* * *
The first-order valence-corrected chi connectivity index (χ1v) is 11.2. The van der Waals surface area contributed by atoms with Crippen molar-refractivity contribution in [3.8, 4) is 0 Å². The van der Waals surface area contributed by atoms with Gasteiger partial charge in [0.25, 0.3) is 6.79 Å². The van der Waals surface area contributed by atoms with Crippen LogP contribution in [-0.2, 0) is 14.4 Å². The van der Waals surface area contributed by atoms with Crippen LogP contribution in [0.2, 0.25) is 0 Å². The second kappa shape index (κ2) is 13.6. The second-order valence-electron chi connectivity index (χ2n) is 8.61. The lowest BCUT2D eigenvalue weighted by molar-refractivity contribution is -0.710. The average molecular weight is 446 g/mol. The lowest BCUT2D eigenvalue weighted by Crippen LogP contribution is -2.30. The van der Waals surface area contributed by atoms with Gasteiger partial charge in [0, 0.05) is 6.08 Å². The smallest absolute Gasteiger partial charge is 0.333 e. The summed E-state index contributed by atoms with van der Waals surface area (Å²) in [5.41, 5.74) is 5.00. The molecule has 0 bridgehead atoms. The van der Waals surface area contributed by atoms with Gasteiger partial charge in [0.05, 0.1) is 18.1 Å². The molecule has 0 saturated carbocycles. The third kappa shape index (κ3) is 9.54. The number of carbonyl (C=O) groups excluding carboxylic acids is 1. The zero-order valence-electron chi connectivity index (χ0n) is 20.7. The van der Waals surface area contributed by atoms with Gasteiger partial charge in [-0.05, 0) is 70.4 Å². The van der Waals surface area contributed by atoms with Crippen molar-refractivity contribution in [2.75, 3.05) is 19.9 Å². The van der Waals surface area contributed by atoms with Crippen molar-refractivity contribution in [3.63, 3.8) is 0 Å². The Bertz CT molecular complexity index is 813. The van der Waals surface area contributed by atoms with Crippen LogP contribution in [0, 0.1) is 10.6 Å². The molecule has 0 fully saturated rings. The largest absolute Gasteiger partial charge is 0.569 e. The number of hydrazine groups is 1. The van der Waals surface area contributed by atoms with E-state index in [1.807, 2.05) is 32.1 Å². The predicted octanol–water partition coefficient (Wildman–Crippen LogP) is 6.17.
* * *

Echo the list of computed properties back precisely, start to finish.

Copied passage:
The first-order valence-corrected chi connectivity index (χ1v) is 11.2. The van der Waals surface area contributed by atoms with Crippen molar-refractivity contribution in [3.8, 4) is 0 Å². The van der Waals surface area contributed by atoms with Gasteiger partial charge in [0.25, 0.3) is 6.79 Å². The van der Waals surface area contributed by atoms with Crippen LogP contribution in [-0.2, 0) is 14.4 Å². The van der Waals surface area contributed by atoms with Crippen LogP contribution in [0.2, 0.25) is 0 Å². The second kappa shape index (κ2) is 13.6. The second-order valence-electron chi connectivity index (χ2n) is 8.61. The lowest BCUT2D eigenvalue weighted by molar-refractivity contribution is -0.710. The average molecular weight is 446 g/mol. The lowest BCUT2D eigenvalue weighted by Crippen LogP contribution is -2.30. The van der Waals surface area contributed by atoms with Gasteiger partial charge in [0, 0.05) is 6.08 Å². The smallest absolute Gasteiger partial charge is 0.333 e. The summed E-state index contributed by atoms with van der Waals surface area (Å²) in [5.41, 5.74) is 5.00. The molecule has 0 bridgehead atoms. The van der Waals surface area contributed by atoms with Gasteiger partial charge in [0.05, 0.1) is 18.1 Å². The molecule has 0 saturated carbocycles. The third kappa shape index (κ3) is 9.54. The number of carbonyl (C=O) groups excluding carboxylic acids is 1. The zero-order valence-electron chi connectivity index (χ0n) is 20.7. The van der Waals surface area contributed by atoms with Gasteiger partial charge in [-0.05, 0) is 70.4 Å². The van der Waals surface area contributed by atoms with Crippen molar-refractivity contribution in [2.75, 3.05) is 19.9 Å². The van der Waals surface area contributed by atoms with Crippen molar-refractivity contribution in [3.63, 3.8) is 0 Å². The Bertz CT molecular complexity index is 813. The van der Waals surface area contributed by atoms with Crippen LogP contribution in [0, 0.1) is 10.6 Å². The molecule has 0 fully saturated rings. The largest absolute Gasteiger partial charge is 0.569 e. The number of hydrazine groups is 1. The van der Waals surface area contributed by atoms with E-state index in [1.807, 2.05) is 32.1 Å². The predicted octanol–water partition coefficient (Wildman–Crippen LogP) is 6.17.